<div class="col half">1/2</div>
  </div>

  <!-- three 33.333% columns (e.g. 1/3rd) -->
  <div class="row">
    <div class="col third">1/3</div>
    <div class="col third">1/3</div>
    <div class="col third">1/3</div>
  </div>

  <!-- four 25% columns (e.g. 1/4th) -->
  <div class="row">
    <div class="col fourth">1/4</div>
    <div class="col fourth">1/4</div>
    <div class="col fourth">1/4</div>
    <div class="col fourth">1/4</div>
  </div>

  <!-- five 20% columns (e.g. 1/5th) -->
  <div class="row">
    <div class="col fifth">1/5</div>
    <div class="col fifth">1/5</div>
    <div class="col fifth">1/5</div>
    <div class="col fifth">1/5</div>
    <div class="col fifth">1/5</div>
  </div>

  <p>Fill remaining space of row</p>

  <!-- fill remaining space -->
  <div class="row">
    <div class="col fill">Fill</div>
  </div>
  <div class="row">
    <div class="col half">1/2</div>
    <div class="col fill">Fill</div>
  </div>
  <div class="row">
    <div class="col third">1/3</div>
    <div class="col fill">Fill 2/3</div>
  </div>
  <div class="row">
    <div class="col fourth">1/4</div>
    <div class="col fill">Fill 3/4</div>
  </div>
  <div class="row">
    <div class="col fourth">1/4</div>
    <div class="col fourth">1/4</div>
    <div class="col fill">Fill 2/4</div>
  </div>
  <div class="row">
    <div class="col fifth">1/5</div>
    <div class="col fill">Fill 4/5</div>
  </div>
  <div class="row">
    <div class="col fifth">1/5</div>
    <div class="col fifth">1/5</div>
    <div class="col fill">Fill 3/5</div>
  </div>
  <div class="row">
    <div class="col fifth">1/5</div>
    <div class="col fifth">1/5</div>
    <div class="col fifth">1/5</div>
    <div class="col fill">Fill 2/5</div>
  </div>

\$\endgroup\$
3
\$\begingroup\$

Writing a "grid system" in vanilla CSS in this day and age is pure folly. Using unsemantic class names that express how an element should look rather than what its purpose is goes against the best practices that have been preached for the past 15 years.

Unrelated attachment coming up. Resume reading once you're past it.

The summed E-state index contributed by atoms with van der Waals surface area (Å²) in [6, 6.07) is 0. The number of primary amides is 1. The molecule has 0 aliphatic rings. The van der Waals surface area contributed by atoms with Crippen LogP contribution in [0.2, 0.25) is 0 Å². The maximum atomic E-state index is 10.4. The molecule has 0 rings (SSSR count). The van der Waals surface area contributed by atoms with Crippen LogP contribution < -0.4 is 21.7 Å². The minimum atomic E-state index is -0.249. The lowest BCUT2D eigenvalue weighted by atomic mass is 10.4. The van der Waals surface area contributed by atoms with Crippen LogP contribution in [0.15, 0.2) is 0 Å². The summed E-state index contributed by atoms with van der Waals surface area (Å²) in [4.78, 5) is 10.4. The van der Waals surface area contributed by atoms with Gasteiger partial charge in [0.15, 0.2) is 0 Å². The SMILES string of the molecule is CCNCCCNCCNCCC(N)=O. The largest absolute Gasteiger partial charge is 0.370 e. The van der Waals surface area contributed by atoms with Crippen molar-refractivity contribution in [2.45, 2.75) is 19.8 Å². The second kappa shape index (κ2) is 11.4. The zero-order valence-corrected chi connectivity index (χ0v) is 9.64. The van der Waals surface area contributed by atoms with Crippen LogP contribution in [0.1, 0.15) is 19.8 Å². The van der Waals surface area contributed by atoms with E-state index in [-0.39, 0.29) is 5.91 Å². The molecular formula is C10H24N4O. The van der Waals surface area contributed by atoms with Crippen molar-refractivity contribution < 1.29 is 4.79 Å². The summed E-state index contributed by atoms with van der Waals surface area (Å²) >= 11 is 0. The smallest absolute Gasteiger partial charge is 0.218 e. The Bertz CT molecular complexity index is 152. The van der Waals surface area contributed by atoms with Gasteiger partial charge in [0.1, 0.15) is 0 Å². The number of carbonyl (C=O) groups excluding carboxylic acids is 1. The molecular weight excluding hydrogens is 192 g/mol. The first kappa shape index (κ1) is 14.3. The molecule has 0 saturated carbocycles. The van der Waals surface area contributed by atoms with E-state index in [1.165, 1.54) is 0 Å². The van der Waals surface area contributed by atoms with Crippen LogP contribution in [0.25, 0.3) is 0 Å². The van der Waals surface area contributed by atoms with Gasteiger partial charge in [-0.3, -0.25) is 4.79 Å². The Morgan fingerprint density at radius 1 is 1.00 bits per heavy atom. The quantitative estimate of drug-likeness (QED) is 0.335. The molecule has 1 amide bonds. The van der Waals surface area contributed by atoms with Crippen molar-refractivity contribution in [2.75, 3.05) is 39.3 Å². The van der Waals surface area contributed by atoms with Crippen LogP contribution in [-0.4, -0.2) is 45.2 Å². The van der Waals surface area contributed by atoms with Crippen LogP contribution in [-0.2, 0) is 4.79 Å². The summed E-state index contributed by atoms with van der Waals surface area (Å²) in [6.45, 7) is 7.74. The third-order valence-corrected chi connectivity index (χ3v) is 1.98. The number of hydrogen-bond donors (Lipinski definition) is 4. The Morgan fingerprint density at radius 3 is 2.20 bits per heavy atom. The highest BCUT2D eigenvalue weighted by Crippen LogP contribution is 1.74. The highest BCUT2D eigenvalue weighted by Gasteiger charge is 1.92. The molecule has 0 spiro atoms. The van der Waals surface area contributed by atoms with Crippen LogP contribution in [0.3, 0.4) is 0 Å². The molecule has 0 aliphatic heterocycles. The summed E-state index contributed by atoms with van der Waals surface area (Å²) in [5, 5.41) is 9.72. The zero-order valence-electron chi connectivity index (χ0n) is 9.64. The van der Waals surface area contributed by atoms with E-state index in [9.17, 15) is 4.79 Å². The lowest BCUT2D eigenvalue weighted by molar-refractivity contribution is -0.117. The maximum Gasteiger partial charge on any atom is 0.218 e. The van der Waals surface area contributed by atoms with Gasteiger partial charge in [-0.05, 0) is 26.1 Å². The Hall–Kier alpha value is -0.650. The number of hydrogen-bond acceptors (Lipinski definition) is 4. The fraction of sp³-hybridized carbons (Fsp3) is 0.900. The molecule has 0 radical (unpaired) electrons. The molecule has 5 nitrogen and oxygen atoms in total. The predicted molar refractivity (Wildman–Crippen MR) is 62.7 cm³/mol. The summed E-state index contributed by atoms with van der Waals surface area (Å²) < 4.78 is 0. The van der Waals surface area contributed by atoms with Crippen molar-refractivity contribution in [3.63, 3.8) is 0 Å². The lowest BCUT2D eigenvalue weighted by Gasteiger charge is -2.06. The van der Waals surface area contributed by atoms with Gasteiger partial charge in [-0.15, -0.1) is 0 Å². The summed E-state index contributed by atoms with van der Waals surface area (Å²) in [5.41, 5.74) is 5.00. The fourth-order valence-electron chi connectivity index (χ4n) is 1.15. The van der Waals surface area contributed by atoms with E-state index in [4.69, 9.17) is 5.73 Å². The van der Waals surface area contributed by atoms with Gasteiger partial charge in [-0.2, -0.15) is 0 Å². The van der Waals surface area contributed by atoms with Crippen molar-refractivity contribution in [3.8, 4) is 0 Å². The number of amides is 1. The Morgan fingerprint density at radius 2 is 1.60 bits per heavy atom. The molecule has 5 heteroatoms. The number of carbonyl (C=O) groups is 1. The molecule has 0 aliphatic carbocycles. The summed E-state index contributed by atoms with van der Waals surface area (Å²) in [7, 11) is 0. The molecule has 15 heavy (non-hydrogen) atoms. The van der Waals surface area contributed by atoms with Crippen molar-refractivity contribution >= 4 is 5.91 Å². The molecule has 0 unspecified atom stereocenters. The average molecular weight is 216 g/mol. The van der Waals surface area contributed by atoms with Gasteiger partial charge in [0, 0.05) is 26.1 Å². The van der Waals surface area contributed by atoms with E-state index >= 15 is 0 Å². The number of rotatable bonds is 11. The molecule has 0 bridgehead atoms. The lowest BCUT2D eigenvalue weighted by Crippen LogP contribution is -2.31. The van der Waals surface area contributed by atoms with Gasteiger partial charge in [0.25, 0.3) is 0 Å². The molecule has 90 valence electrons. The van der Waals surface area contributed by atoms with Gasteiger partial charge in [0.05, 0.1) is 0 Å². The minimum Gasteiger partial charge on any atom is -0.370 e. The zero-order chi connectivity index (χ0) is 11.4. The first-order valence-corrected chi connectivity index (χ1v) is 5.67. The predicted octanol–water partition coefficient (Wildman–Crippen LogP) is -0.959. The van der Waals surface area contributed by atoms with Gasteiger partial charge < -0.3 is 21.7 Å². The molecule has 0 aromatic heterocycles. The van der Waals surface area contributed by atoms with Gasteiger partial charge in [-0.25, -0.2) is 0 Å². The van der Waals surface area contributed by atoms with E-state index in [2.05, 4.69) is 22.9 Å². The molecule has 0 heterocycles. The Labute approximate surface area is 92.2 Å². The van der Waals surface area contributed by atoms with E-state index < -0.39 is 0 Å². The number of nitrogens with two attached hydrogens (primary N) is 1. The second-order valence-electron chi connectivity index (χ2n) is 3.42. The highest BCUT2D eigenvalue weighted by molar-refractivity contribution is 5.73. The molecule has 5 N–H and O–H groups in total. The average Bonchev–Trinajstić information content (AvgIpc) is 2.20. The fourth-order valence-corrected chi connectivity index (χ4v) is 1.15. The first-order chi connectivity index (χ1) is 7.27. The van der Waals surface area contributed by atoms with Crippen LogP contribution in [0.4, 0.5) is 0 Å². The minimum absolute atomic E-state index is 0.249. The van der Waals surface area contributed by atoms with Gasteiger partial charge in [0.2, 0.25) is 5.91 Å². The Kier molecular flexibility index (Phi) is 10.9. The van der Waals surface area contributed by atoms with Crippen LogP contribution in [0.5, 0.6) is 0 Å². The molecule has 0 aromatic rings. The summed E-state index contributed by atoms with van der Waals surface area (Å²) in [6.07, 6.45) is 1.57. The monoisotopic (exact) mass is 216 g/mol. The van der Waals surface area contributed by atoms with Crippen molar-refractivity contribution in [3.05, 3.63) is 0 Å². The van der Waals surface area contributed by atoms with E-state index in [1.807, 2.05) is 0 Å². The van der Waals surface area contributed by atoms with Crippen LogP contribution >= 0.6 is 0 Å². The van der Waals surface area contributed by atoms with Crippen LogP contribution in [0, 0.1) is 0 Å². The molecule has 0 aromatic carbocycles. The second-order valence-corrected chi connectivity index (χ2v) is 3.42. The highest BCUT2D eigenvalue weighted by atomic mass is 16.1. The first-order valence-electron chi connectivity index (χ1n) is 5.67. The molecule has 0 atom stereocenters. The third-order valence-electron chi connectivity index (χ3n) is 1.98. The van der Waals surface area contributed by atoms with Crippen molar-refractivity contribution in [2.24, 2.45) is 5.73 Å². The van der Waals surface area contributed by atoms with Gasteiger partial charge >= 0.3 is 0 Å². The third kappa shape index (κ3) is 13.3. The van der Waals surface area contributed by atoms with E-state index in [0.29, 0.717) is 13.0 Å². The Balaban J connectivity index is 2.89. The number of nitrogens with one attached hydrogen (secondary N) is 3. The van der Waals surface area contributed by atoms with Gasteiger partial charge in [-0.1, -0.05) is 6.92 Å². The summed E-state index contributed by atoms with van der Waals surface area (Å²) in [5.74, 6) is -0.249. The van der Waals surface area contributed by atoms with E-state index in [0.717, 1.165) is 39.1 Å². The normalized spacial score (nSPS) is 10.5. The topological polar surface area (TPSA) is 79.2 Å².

If you want to make a grid system, use a CSS preprocessor. This will satisfy users who prefer to follow the best practices as well as those who spurn them: both groups of users will be able to decide for themselves what their selectors should look like.

\$\endgroup\$
  • \$\begingroup\$ Sometimes having a simple grid system naming convention really helps streamline a development process when you have a plethora of backend developers who need a quick and easy way to incorporate a grid. Not everyone has the time to learn/teach a team a preprocessing language either. For those instances, a simple quick "unsematic" class naming convention is key. Let alone semantic HTML markup is far more important then semantic classing. \$\endgroup\$ – darcher Mar 23 '15 at 17:37
  • \$\begingroup\$ @darcher When it comes to writing software, choosing a solution that is better when it comes time to maintain the project always provides better value in the long run than a solution that is faster to implement during the development phase. Polluting your markup with thousands of classes that dictate how things look will only bite you in the ass when your designer decides they want it to have fewer/more columns. \$\endgroup\$ – cimmanon Mar 23 '15 at 18:16
  • \$\begingroup\$ I don't disagree. But in our situation which had numerous developers working within a CMS tool, unsemantic classing was a necessary evil and a preproccessor language is out of the question for the time being on account of the project timeline. \$\endgroup\$ – darcher May 25 '15 at 16:42